28 Jun Ayiti Cherie – My Dear Haiti
‘Nou pap jamais blye ou’ – ‘We will never forget you’
The tears have flowed, the goodbyes have been said and the planes have been boarded. After spending six amazing weeks together, OG Haiti Engineering has officially ended.
Traveling and volunteering abroad always teaches us something about ourselves and the world. We often realize the privileges that we have and the luxury items that we possess…and we begin to more deeply appreciate the general quality of life we enjoy in North America. At the same time, we also realize what we don’t have: family units that extend beyond a nuclear household, ingenuity in the face of adversity and a genuine joie de vivre in good and bad times. For all these reasons, we travel abroad.
In terms of personal growth, we learned to work harder, push ourselves farther away from our comfort zones and to humanize the other. By constructing the world’s first styrofoam building block factory, we are at the forefront of an open-source movement to remove human-created waste from our rivers and oceans by turning that waste into reusable and sustainable, earthquake- and hurricane -resistant construction materials. A small ripple of an act in the hope of creating a giant sea of change.
What we really noticed by the end of our time here in Haiti is how much we all changed. If life is about the journey and not the destination, our intrepid travelers have just started their journeys. Having spent countless years in classrooms, this was all of our participants’ first adventure into the real world. Not only could they handle it, they thrived. On their Independent Travel Time, participants went to the largest fort in the Americas, got stuck on a mountain because of a hurricane and hitchhiked to what felt like the end of the earth. And it is in these challenges that one finds oneself. That is what Operation Groundswell is all about.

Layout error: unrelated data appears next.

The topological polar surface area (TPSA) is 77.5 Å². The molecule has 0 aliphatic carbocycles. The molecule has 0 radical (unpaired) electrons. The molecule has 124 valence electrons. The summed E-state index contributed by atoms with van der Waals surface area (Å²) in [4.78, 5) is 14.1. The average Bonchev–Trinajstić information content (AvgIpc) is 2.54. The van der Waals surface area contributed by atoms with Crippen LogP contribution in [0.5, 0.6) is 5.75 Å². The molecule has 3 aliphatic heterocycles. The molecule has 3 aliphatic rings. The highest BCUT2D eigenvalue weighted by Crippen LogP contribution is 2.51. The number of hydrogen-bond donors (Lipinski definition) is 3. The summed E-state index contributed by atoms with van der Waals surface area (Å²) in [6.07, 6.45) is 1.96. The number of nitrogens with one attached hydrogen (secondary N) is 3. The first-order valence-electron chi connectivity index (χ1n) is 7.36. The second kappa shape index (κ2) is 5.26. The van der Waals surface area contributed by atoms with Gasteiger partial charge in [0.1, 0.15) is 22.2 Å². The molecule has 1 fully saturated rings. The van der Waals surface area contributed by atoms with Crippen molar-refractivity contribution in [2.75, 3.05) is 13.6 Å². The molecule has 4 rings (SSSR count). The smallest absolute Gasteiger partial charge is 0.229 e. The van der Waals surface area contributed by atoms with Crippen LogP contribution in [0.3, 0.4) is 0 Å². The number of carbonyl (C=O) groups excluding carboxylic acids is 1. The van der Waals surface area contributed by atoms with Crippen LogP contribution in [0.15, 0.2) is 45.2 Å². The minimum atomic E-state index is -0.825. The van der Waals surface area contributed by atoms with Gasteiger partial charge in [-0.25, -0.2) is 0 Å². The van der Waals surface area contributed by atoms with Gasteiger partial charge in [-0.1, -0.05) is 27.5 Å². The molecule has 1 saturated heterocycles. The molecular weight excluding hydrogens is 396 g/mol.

Haiti is a country known for all the wrong reasons these days. Mainstream media focuses on the earthquake, the challenges of reconstruction and the lack of progress. All true things. But what our team has learned is that Haiti’s story is complex, not one that can be explained in a scrolling ticker on 24-hour news. So we came here to see for ourselves, made some small progress but more importantly, some real connections with real people who are working to create long-term change. In the process, we became better people and global citizens. There’s not much more we can ask for in an OG trip.
So to everyone who followed along on our adventures, please don’t let Haiti be forgotten. Its tragic beauty should be a lesson to us all. We know that our OG crew will never forget Haiti or the time we spent here…
For the last time,
Team Haiti Engineering